In a failure to accommodate discrimination case, Kinch v. Quest Diagnostics, Inc., the U.S. District Court for the District of Massachusetts recently granted summary judgment in favor of the defendant-employer, finding untenable the plaintiff’s claim that his disability was so evident that the defendant was obligated to provide him a reasonable accommodation even though he never asked for one.

Peter Kinch worked for Quest as a specimen processor for twenty-five years. He was diagnosed with Hepatitis C in the early 1990s. In 2002, his job performance began to decline. He failed to meet Quest’s productivity requirements, took excessive breaks, and showed little initiative. As a consequence, Kinch received poor performance reviews, as well as oral and written warnings. In March 2005, Kinch told his supervisor that he had started a new medication for the treatment of his Hepatitis C. He gave his supervisor a brochure describing the medication’s potential side effects, but did not claim that he suffered from any of them. Kinch’s poor performance continued, and Quest placed him on a performance improvement plan in April 2005. Three months later, he received a final warning. Upon receiving this warning, Kinch informed his supervisors for the first time that his medications were having a negative impact on his work performance. Subsequently, Kinch took a leave of absence from July 2005 to October 2005. Upon his return to work, however, Kinch’s poor performance continued, and Quest ultimately terminated his employment. Kinch filed a lawsuit alleging that Quest failed to accommodate his disability, and Quest moved for summary judgment.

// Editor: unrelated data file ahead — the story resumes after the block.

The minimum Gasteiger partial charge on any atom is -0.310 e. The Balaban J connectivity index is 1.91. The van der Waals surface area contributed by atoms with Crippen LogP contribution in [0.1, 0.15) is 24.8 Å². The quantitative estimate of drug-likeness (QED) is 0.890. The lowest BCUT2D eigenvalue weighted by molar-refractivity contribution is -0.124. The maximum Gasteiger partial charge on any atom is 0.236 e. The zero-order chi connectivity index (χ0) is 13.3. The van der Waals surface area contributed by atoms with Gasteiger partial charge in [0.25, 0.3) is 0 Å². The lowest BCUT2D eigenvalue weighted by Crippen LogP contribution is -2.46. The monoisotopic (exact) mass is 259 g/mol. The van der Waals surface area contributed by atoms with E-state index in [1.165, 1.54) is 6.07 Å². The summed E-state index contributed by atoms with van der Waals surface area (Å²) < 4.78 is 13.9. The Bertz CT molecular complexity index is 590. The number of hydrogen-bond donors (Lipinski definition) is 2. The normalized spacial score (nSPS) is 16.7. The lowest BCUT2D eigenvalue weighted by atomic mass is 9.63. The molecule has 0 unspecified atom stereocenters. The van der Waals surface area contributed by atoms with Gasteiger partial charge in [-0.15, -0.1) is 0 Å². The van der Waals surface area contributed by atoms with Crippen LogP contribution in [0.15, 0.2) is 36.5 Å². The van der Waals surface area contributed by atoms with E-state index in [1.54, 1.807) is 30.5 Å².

Kinch argued that although he had not requested an accommodation, Quest should have recognized his need for one. In support of his argument, Kinch relied on a statement in the MCAD Guidelines: Employment Discrimination on the Basis of Handicap: “Where an employee has not requested reasonable accommodation, an employer’s duty to offer reasonable accommodation may still be triggered if the employer knows or should know that the employee is handicapped and requires reasonable accommodation.” The District Court therefore considered whether the evidence supported the notion that Kinch’s alleged handicap was so sufficiently “obvious” that Quest had a duty to provide him a reasonable accommodation.

The District Court concluded that Kinch’s need was not obvious. While he gave his supervisor a brochure describing the potential side effects of his medication, he never informed Quest of any specific negative effects that the medication had on his work. Accordingly, Quest could not have perceived Kinch’s alleged handicap and had no obligation to provide reasonable accommodation where none was requested.

This opinion takes a narrow view of an employer’s obligation to accommodate an employee who has not made a clear and specific request. It also underscores the need for action when an employer learns of an employee who has a handicap which limits his or her ability to perform assigned work adequately. Notwithstanding this decision, employers are well advised to begin interactive communication with an employee immediately to determine if any workplace modification or adjustment is necessary and reasonably available.